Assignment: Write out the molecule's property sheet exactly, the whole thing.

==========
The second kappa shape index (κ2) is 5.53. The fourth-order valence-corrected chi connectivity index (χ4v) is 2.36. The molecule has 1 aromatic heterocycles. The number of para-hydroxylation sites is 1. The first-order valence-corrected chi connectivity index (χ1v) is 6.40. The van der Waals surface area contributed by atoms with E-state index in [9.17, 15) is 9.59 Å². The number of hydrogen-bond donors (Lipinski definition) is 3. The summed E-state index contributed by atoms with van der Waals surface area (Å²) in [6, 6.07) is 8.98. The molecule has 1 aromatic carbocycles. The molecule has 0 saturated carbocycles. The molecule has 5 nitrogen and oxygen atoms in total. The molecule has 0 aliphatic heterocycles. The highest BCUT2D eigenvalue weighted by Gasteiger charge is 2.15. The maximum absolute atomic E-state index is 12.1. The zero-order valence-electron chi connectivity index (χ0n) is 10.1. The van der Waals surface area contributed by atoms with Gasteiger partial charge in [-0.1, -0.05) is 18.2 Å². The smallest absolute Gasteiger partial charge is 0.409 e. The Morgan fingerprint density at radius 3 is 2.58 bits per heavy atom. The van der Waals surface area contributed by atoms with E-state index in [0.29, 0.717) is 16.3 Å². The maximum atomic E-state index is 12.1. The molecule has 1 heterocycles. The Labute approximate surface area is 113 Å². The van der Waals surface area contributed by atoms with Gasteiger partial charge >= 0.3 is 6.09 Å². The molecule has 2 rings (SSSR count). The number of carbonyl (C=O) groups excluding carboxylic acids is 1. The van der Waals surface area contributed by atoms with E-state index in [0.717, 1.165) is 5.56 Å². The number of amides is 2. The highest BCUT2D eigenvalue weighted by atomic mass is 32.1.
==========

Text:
The second kappa shape index (κ2) is 5.53. The fourth-order valence-corrected chi connectivity index (χ4v) is 2.36. The molecule has 1 aromatic heterocycles. The number of para-hydroxylation sites is 1. The first-order valence-corrected chi connectivity index (χ1v) is 6.40. The van der Waals surface area contributed by atoms with E-state index in [9.17, 15) is 9.59 Å². The number of hydrogen-bond donors (Lipinski definition) is 3. The summed E-state index contributed by atoms with van der Waals surface area (Å²) in [6, 6.07) is 8.98. The molecule has 1 aromatic carbocycles. The molecule has 0 saturated carbocycles. The molecule has 5 nitrogen and oxygen atoms in total. The molecule has 0 aliphatic heterocycles. The highest BCUT2D eigenvalue weighted by Gasteiger charge is 2.15. The maximum absolute atomic E-state index is 12.1. The zero-order valence-electron chi connectivity index (χ0n) is 10.1. The van der Waals surface area contributed by atoms with Gasteiger partial charge in [-0.1, -0.05) is 18.2 Å². The smallest absolute Gasteiger partial charge is 0.409 e. The Morgan fingerprint density at radius 3 is 2.58 bits per heavy atom. The van der Waals surface area contributed by atoms with E-state index in [0.29, 0.717) is 16.3 Å². The maximum atomic E-state index is 12.1. The molecule has 1 heterocycles. The Labute approximate surface area is 113 Å². The van der Waals surface area contributed by atoms with Gasteiger partial charge >= 0.3 is 6.09 Å². The molecule has 2 rings (SSSR count). The number of carbonyl (C=O) groups excluding carboxylic acids is 1. The van der Waals surface area contributed by atoms with E-state index in [0.717, 1.165) is 5.56 Å². The number of amides is 2. The highest BCUT2D eigenvalue weighted by atomic mass is 32.1.